A bunch of things appear to be going on here, some of which involve changes in the exchange rates between the dollar and European currencies. But I can’t figure out what was going on with those low figures in Russia, Ukraine, and the other countries of Eastern Europe. We’ll have to track this down; even though it won’t make any difference in our findings–we were merely using per-capita GDP as a convenient x-axis for plotting the data–it’s still embarrassing to make a mistake. So I thank Matt’s commenters for their eagle eyes (even while I respectfully disagree with their position that “the author of the book wanted to prove a theory he had so he slapped together a crappy graph” . . .

The funny thing is, I remember that when we were putting together the book we spent some time staring at these GDP numbers trying to figure out which ones to use. Maybe Jeronimo will remember what’s going on here.

P.S. Mitch remembered some things; see here.

7 Comments

  1. suppressingfire says:

    I dislike that in the caption's font the 't' doesn't reach the full ascent!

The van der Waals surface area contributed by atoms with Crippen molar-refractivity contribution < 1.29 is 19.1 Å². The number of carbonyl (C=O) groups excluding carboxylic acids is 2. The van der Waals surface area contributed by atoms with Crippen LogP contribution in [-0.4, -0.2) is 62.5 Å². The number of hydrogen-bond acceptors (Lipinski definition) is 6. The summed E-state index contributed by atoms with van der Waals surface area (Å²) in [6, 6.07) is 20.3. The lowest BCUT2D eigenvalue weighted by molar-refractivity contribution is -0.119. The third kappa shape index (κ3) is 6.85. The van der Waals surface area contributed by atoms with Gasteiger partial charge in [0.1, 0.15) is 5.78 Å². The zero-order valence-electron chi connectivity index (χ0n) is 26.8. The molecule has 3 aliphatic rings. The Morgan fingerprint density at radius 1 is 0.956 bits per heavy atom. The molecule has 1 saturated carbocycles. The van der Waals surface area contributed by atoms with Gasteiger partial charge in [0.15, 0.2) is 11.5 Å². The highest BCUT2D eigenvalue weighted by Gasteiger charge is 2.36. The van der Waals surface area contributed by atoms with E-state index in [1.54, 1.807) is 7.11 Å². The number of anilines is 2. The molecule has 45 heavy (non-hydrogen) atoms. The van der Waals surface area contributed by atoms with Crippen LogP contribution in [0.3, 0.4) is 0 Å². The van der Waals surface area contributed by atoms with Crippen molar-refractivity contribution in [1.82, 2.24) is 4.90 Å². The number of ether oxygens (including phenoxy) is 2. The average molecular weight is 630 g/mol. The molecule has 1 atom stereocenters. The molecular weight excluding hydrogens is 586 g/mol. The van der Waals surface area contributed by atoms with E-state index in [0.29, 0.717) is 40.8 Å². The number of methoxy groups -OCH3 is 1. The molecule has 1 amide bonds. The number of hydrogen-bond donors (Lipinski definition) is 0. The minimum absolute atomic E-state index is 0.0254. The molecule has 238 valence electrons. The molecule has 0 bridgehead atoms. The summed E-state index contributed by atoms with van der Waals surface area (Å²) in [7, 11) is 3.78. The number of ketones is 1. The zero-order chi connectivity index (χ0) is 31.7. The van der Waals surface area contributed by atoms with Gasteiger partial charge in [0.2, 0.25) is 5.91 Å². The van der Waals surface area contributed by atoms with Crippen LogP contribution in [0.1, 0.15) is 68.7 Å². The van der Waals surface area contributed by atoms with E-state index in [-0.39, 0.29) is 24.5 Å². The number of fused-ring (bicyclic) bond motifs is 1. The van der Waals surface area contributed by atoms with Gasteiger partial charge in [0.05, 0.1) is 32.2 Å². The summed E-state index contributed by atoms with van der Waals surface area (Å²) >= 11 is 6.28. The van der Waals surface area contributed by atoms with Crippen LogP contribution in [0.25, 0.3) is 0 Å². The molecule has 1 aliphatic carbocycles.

2. eriks says:

    Could you please post your full dataset?

  3. adamnvillani says:

    Andrew — I have your book and greatly enjoyed reading it. Thanks for writing it. I still have a problem with this map: Why is there even an x axis? There don't seem to be any clear trends along the x axis, so the inclusion of one just obfuscates the data. The point of the chart is more just "here are some countries and how they lie upon the y axis."

    That is, unless the point was to demonstrate that there was no relationship between a country's GDP and the y axis.

  4. Matt Steinglass says:

    I found it pretty interesting to see that there was no clear relationship to GDP. One thing that might be interesting to try as an X-axis would be the Gini coefficient, measuring inequality of income. But at a glance, it doesn't look to me like there's any clear relationship there either. Or perhaps a hypothesis that in rich countries with low inequality (i.e. where tax policies are highly redistributive, as in Finland) the rich vote for right-wing parties to try to get their money back, whereas in rich countries with high inequality (i.e. the US) the rich are less likely to vote right-wing? Or maybe just take a look at the relationship between the top marginal tax rates and the tendency for the rich to vote conservative?

  5. Andrew Gelman says:

    Adamnvillani: Indeed, I only used GDP per capita on x-axis for convenience, not to show any relationship. I wouldn't have done it if I'd known it would cause such problems.

  6. Oliver Neukum says:

    Have you taken age into consideration for the x-axis?

  7. Mira says:

    Hi.I am ukrainian student of economic statistics.My masters research is based on GDP.I can tell you from Ukraine, we have the same problem.I cant compare my country with Russia,Belarus or other europian coutries.If you have some ideas how to solve this problem,please share.
    P.S.Sorry for my english))